There is a huge line of debate as to who the first Rock n Roll artist was. Generally accepted pioneers include Little Richard, Jerry Lee Lewis, Chuck Berry, Fats Domino and Bill Haley. Many believe Chuck Berry was first in 1951, but then we have historians arguing that the first eligible piece of rock came from way back in 1940’s by Fats Domino, though it was heavily encased in other styles of music. Then we have The Press of today such as the Rolling Stone who like to think Elvis Presley was the first artist and he arrived in 1955, a year after Rock ‘n’ Roll had already spread to the rest of America and was just finding it’s feet in Britain. That obviously makes things a little misguided. However, it is Elvis who took Rock ‘n’ Roll to a new level. With Elvis and Rock ‘n’ Roll came a whole new culture and this culture revolted much of society at first. Sexual dancing, the swinging of the hips, sexual four piece beats, emphasis on every second beat created a sexual beat or “thrusting” which back then would have been highly embarrassing for a society who had been accustomed to such mannerisms, that these days would be found only in a family of royalty. However it was this music and attitude to dancing frivolously that began pegging back some of the more outspoken racial tensions of the time. Above all else the people loved Rock ‘n’ Roll because it meant freedom. The lyrics, the music, the attitude, the realism of the artists all provoked a freedom other styles of music had not yet tapped into.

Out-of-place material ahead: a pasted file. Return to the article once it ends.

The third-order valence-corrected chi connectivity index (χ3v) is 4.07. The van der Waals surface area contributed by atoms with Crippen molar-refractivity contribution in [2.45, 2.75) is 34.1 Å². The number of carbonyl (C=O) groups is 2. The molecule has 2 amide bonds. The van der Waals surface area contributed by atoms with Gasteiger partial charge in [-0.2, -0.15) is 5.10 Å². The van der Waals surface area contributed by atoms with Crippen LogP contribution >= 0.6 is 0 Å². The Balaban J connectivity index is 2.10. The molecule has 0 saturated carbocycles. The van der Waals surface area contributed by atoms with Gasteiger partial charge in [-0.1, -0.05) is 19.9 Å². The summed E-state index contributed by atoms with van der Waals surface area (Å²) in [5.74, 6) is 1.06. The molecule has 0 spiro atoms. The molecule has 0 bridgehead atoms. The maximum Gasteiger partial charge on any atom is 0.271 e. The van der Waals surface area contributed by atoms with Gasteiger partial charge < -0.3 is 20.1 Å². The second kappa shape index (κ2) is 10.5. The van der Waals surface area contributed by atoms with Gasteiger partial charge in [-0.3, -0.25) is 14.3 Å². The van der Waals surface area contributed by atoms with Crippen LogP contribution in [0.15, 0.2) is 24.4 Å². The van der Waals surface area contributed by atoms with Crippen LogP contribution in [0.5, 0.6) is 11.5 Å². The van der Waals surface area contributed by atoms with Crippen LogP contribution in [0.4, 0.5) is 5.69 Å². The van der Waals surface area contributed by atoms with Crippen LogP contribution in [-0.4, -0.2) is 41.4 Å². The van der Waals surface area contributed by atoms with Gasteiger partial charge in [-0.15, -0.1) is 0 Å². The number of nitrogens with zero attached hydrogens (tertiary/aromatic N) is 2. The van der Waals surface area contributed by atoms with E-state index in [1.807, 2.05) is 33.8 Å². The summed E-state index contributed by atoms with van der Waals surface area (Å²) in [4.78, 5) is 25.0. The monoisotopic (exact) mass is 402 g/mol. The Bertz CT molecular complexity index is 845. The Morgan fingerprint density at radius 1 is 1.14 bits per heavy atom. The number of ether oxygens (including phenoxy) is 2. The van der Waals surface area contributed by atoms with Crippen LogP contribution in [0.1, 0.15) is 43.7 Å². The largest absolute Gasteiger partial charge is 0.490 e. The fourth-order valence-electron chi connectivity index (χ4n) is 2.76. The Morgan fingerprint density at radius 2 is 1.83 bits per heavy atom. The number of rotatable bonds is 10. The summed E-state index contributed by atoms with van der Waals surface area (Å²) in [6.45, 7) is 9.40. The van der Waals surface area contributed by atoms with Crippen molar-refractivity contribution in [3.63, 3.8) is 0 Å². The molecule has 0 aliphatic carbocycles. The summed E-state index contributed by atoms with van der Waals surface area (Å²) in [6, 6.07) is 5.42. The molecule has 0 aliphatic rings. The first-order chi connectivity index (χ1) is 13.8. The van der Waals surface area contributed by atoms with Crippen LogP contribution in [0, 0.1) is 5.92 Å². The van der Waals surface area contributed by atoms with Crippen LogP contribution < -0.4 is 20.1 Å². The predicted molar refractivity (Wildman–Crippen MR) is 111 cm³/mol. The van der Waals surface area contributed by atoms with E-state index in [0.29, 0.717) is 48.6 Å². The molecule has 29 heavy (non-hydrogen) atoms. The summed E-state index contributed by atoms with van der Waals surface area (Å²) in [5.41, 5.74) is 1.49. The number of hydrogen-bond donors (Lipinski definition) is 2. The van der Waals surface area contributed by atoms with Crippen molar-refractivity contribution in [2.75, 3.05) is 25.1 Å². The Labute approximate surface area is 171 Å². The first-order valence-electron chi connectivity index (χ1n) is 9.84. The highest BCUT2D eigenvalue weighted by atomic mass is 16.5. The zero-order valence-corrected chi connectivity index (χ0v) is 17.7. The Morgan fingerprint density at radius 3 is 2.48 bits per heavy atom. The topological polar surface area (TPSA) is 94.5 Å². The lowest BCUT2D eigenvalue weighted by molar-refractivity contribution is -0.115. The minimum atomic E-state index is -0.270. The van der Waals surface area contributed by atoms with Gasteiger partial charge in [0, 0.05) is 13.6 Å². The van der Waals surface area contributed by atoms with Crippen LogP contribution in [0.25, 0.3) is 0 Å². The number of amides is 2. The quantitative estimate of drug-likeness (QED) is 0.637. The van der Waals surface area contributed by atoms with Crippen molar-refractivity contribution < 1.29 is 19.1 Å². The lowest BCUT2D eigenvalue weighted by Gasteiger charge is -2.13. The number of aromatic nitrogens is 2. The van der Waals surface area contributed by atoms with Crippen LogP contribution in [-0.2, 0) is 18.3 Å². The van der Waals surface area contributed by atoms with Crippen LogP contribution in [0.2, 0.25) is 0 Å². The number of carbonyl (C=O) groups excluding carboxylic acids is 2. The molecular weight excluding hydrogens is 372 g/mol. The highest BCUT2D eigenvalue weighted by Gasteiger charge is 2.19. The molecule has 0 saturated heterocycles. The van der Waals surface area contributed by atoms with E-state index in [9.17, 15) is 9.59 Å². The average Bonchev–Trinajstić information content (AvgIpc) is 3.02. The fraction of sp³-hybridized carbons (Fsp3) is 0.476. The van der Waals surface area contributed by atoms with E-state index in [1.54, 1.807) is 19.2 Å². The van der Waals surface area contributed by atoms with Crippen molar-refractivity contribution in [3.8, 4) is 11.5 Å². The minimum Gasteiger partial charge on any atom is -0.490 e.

Rock ‘n’ Roll slowed in America at the end of the 50’s with Presley and co losing popularity for their “of late” ballads, but was still going strong none the less. The British scene however was going like a whirlwind and in the early 60’s we saw the beginning of the British Invasion. British teens were going bonkers having been strongly influenced by the recent explosion of Rock ‘n’ Roll in America. In a matter of years The Beatles emerged and took the world by storm. Held in such regard for their musical achievements of the time, they were also held in such high regard for spreading such popular music to most parts of the world. While the Beatles were taking the world by storm out emerged another extremely important band in the Rolling Stones. This band also achieved feats similar to the Beatles but it was their image that they bought to the industry that set them apart. Rough clothes, long shaggy hair and cigarettes for miles were a catalyst for their careers. It was a true bad boy image that coupled with their music made them famous. Many say they were second only to the Beatles but it was American tours that had them being billed as the “Greatest Rock ‘n’ Roll band ever” simply because they embodied everything rock should and did stand for, which at the time was freedom to express.